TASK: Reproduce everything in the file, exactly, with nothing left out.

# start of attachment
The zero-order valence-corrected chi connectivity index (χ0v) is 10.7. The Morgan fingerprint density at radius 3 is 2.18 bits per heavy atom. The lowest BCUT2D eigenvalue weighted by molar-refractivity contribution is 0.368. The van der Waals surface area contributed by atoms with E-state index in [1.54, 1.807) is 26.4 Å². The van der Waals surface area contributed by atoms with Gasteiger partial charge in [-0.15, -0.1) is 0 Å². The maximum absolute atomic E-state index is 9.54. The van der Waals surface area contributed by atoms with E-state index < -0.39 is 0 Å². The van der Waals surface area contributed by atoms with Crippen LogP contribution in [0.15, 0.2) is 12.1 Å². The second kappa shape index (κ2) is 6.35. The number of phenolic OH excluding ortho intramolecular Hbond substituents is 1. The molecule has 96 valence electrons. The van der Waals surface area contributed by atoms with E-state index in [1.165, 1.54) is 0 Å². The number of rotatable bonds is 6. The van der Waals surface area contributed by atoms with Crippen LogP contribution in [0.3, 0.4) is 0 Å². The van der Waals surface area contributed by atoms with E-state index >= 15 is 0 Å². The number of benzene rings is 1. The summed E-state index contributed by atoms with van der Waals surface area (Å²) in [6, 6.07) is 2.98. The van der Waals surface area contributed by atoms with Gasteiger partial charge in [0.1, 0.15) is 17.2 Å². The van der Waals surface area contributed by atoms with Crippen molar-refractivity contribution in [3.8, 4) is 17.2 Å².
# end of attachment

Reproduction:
The zero-order valence-corrected chi connectivity index (χ0v) is 10.7. The Morgan fingerprint density at radius 3 is 2.18 bits per heavy atom. The lowest BCUT2D eigenvalue weighted by molar-refractivity contribution is 0.368. The van der Waals surface area contributed by atoms with E-state index in [1.54, 1.807) is 26.4 Å². The van der Waals surface area contributed by atoms with Gasteiger partial charge in [-0.15, -0.1) is 0 Å². The maximum absolute atomic E-state index is 9.54. The van der Waals surface area contributed by atoms with E-state index < -0.39 is 0 Å². The van der Waals surface area contributed by atoms with Crippen LogP contribution in [0.15, 0.2) is 12.1 Å². The second kappa shape index (κ2) is 6.35. The number of phenolic OH excluding ortho intramolecular Hbond substituents is 1. The molecule has 96 valence electrons. The van der Waals surface area contributed by atoms with E-state index in [1.165, 1.54) is 0 Å². The number of rotatable bonds is 6. The van der Waals surface area contributed by atoms with Crippen LogP contribution in [0.3, 0.4) is 0 Å². The van der Waals surface area contributed by atoms with E-state index >= 15 is 0 Å². The number of benzene rings is 1. The summed E-state index contributed by atoms with van der Waals surface area (Å²) in [6, 6.07) is 2.98. The van der Waals surface area contributed by atoms with Gasteiger partial charge in [0.1, 0.15) is 17.2 Å². The van der Waals surface area contributed by atoms with Crippen molar-refractivity contribution in [3.8, 4) is 17.2 Å².